Hanoi is one of those places you enjoy for a couple of days and then get the hell out. While fearing for your life when crossing the road is fun for a while, it’s just not sustainable. Nor are the tiny baby stools that street food vendors put out when you’re Luke and extremely unflexible when faced with having to basically squat while eating. And it’s not sustainable for someone like me who pretty much gets the shits just looking at bug infected chicken that’s been sitting on the street all day. So we stayed, we enjoyed and then we got the hell out.

If you’ve secretly always wanted to know how to go about public sexual humiliation or how to dress like a S&M horse and whinny while pulling some ugly dude around by your mouth, by golly, can I shed some light for you.

Throughout our trip around the US, we’ve unfortunately been a couple of days too early or a week too late for some awesome festivals. I don’t know what fate is trying to tell us, but luckily, we were bang on time for the Folsom Street Fair in San Francisco. Now, we’ve seen a lot of weird shit in our time. I actively seek weird shit out, hell, that’s what I call a good workday, but it’s one thing watching Fat Feeders and another seeing a megatron fattie doing sexy laughing while being spanked til her dimpled ass is red raw. I can’t even begin to describe the crazy shit we saw and you know what, the pictures don’t even do it justice. Everywhere you looked, there’d be some guy trying to not pass out during a public rope fetish demo, a man with GIGANTIC BALLS (Dr Joe, please send an email to explain) or women dressed as S&M warlocks leading War of Warcraft junkies by chains attached to their dicks. It was seriously awesome and this, pretty much sums it up.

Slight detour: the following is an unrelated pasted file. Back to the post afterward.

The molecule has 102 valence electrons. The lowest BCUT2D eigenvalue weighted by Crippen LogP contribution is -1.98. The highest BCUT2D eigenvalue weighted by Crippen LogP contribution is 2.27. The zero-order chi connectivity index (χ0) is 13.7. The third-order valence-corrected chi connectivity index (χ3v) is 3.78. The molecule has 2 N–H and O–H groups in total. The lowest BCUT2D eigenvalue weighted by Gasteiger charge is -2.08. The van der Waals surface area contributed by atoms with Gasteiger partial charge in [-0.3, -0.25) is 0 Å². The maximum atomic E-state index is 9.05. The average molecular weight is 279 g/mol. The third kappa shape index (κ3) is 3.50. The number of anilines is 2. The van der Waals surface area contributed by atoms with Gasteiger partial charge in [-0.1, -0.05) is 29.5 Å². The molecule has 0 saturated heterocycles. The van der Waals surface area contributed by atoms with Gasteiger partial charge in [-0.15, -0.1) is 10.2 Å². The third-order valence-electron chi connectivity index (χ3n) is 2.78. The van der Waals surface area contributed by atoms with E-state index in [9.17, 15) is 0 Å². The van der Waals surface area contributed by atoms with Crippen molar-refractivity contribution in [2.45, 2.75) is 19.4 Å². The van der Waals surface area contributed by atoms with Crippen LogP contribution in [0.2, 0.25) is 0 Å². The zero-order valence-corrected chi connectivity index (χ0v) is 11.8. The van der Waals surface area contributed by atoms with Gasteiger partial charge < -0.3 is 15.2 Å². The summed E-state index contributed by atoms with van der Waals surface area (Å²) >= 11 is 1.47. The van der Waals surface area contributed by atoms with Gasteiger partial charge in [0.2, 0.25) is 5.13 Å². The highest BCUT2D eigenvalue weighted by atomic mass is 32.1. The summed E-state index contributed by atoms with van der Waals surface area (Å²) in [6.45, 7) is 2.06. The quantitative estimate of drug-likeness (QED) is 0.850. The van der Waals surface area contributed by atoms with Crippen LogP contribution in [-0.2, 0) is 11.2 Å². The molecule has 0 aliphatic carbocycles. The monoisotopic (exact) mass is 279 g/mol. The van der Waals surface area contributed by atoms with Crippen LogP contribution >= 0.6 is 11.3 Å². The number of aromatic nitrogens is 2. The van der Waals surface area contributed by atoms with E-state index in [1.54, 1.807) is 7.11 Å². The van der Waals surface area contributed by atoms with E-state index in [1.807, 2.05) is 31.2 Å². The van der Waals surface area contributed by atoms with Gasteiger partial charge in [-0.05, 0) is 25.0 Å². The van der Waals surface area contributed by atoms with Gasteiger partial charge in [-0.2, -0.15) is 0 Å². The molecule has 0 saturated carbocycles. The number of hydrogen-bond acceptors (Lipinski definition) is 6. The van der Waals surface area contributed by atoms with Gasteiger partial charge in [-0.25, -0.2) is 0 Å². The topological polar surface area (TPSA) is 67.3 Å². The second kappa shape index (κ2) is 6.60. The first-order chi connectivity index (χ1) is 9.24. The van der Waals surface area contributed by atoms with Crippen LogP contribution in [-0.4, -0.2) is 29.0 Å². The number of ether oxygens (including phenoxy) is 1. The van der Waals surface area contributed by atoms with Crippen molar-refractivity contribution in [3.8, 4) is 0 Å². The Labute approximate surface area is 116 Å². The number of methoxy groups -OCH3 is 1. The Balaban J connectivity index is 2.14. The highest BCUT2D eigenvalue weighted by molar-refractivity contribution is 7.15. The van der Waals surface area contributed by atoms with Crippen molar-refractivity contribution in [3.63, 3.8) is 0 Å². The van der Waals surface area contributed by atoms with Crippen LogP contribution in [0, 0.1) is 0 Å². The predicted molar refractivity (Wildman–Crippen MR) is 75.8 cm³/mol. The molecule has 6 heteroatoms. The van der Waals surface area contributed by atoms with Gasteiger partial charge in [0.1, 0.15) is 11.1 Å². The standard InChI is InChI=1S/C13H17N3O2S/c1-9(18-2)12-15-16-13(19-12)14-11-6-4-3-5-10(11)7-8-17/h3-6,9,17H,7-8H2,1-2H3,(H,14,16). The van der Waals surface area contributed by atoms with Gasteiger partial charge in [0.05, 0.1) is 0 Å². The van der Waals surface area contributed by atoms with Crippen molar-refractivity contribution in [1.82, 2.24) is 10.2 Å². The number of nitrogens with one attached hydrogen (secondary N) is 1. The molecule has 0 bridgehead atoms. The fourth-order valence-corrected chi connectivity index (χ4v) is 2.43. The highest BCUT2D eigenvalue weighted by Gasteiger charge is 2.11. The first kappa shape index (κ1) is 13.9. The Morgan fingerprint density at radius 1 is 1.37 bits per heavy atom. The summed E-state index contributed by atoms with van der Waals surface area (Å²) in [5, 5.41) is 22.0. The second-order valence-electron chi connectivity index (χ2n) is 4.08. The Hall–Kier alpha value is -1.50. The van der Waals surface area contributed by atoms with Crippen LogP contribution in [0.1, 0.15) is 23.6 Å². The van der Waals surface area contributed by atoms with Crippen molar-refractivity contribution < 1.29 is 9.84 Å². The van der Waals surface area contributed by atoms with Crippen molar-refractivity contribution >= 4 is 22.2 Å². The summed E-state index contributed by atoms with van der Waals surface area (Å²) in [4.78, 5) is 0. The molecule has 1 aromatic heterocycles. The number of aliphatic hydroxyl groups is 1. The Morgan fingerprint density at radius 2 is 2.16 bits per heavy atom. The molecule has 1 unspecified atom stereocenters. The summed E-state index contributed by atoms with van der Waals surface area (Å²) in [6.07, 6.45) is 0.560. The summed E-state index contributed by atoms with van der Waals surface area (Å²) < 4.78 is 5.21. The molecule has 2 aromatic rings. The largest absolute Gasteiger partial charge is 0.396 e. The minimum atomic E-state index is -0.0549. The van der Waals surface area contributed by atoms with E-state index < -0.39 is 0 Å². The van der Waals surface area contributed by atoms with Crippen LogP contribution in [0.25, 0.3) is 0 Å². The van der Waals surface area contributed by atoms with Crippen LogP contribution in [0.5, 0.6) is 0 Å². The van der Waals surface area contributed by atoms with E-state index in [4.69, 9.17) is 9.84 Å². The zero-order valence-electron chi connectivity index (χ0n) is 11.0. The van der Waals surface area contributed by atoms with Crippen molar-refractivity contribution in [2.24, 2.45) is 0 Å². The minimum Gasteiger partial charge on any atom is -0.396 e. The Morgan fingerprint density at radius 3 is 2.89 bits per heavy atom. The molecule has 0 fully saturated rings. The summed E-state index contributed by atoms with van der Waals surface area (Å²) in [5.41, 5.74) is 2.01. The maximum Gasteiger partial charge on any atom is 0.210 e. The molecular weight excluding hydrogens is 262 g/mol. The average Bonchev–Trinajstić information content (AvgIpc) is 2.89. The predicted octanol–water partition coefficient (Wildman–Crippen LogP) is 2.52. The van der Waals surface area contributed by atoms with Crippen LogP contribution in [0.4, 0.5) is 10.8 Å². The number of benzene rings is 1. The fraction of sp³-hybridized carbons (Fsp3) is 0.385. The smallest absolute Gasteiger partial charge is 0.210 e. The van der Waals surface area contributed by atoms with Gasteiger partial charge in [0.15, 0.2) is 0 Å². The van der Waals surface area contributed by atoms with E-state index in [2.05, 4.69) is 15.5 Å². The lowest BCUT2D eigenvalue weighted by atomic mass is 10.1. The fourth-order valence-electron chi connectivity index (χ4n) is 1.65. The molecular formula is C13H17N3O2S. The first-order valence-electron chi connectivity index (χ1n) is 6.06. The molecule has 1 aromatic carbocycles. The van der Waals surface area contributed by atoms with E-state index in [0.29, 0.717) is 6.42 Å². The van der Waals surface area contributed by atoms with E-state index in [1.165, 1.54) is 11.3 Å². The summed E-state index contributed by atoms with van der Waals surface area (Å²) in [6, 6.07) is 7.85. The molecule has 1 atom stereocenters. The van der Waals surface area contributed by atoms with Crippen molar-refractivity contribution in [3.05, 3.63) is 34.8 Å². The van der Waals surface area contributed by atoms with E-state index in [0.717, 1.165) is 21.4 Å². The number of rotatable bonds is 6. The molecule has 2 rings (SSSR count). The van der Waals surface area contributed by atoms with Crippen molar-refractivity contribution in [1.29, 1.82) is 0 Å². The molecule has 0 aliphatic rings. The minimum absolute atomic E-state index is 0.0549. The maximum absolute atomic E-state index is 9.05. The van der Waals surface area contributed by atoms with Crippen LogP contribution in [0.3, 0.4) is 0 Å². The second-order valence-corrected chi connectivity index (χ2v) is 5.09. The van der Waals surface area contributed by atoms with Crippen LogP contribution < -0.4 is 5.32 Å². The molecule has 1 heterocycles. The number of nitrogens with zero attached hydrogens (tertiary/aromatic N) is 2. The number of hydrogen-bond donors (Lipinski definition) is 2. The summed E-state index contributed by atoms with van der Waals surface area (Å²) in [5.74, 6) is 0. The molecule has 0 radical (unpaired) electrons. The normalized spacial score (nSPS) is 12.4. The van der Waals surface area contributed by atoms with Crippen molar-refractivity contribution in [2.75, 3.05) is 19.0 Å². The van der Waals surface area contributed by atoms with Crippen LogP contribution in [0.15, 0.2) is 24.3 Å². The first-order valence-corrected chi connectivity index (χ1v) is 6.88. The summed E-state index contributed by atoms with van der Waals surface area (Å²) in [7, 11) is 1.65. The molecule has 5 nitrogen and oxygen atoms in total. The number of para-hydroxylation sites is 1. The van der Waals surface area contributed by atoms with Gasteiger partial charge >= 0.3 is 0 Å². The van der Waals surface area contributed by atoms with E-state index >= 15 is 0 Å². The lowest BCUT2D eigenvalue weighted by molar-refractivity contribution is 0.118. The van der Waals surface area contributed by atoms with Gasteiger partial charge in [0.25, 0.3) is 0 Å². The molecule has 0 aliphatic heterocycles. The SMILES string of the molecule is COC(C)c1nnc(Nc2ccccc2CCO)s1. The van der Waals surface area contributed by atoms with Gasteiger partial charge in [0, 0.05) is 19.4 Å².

We are loving our new place. For all the oddness and the laughs we got out of our last two places, it’s a nice change to be with someone who is relaxed, says thanks and is grateful for the help she’s receiving. While there are three cats to content with (I’m ignoring my germ alert freaking out over having the cats crawl all over where the food is kept) there are also two beautiful dogs; Sammy and Chloe (ok, ok, so Chloe is pretty ugly but she’s so lovely) on the property. Our days are starting early (830 is early, right?) but we’re having lunch by 12:30. Yesterday we saved the life of some growing carrots, picked our first lettuce and the world’s largest courgette. Later on, we ate the latter with a Irish couple who said ‘grand’ and ‘good craic’ a lot. Actually, that’s all we could really understand.

The other neighboring village, Villacroze is stunning. It’s like time has stood still with its medieval archways and narrow cobbled streets. It makes you wonder how many million other beautiful places there are that we’ve missed simply because we would never have thought of going there. This experience is proving you should just put your finger on a map and go, because you can find the most unexpected beauty anywhere.